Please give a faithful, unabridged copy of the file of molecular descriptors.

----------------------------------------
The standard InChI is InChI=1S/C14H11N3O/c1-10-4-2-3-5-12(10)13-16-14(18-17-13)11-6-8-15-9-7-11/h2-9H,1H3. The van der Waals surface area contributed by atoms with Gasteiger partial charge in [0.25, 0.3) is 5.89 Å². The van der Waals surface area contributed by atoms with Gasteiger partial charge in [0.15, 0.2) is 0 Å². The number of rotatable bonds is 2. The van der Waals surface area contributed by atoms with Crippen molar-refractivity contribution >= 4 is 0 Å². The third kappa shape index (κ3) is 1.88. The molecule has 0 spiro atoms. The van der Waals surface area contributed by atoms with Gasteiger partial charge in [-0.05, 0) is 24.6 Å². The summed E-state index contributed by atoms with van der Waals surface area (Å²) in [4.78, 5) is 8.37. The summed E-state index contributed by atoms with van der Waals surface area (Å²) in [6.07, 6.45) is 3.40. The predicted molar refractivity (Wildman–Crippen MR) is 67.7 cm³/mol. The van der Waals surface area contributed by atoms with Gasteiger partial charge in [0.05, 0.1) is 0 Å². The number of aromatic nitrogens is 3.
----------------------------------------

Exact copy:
The standard InChI is InChI=1S/C14H11N3O/c1-10-4-2-3-5-12(10)13-16-14(18-17-13)11-6-8-15-9-7-11/h2-9H,1H3. The van der Waals surface area contributed by atoms with Gasteiger partial charge in [0.25, 0.3) is 5.89 Å². The van der Waals surface area contributed by atoms with Gasteiger partial charge in [0.15, 0.2) is 0 Å². The number of rotatable bonds is 2. The van der Waals surface area contributed by atoms with Crippen molar-refractivity contribution >= 4 is 0 Å². The third kappa shape index (κ3) is 1.88. The molecule has 0 spiro atoms. The van der Waals surface area contributed by atoms with Gasteiger partial charge in [-0.05, 0) is 24.6 Å². The summed E-state index contributed by atoms with van der Waals surface area (Å²) in [4.78, 5) is 8.37. The summed E-state index contributed by atoms with van der Waals surface area (Å²) in [6.07, 6.45) is 3.40. The predicted molar refractivity (Wildman–Crippen MR) is 67.7 cm³/mol. The van der Waals surface area contributed by atoms with Gasteiger partial charge in [0.05, 0.1) is 0 Å². The number of aromatic nitrogens is 3.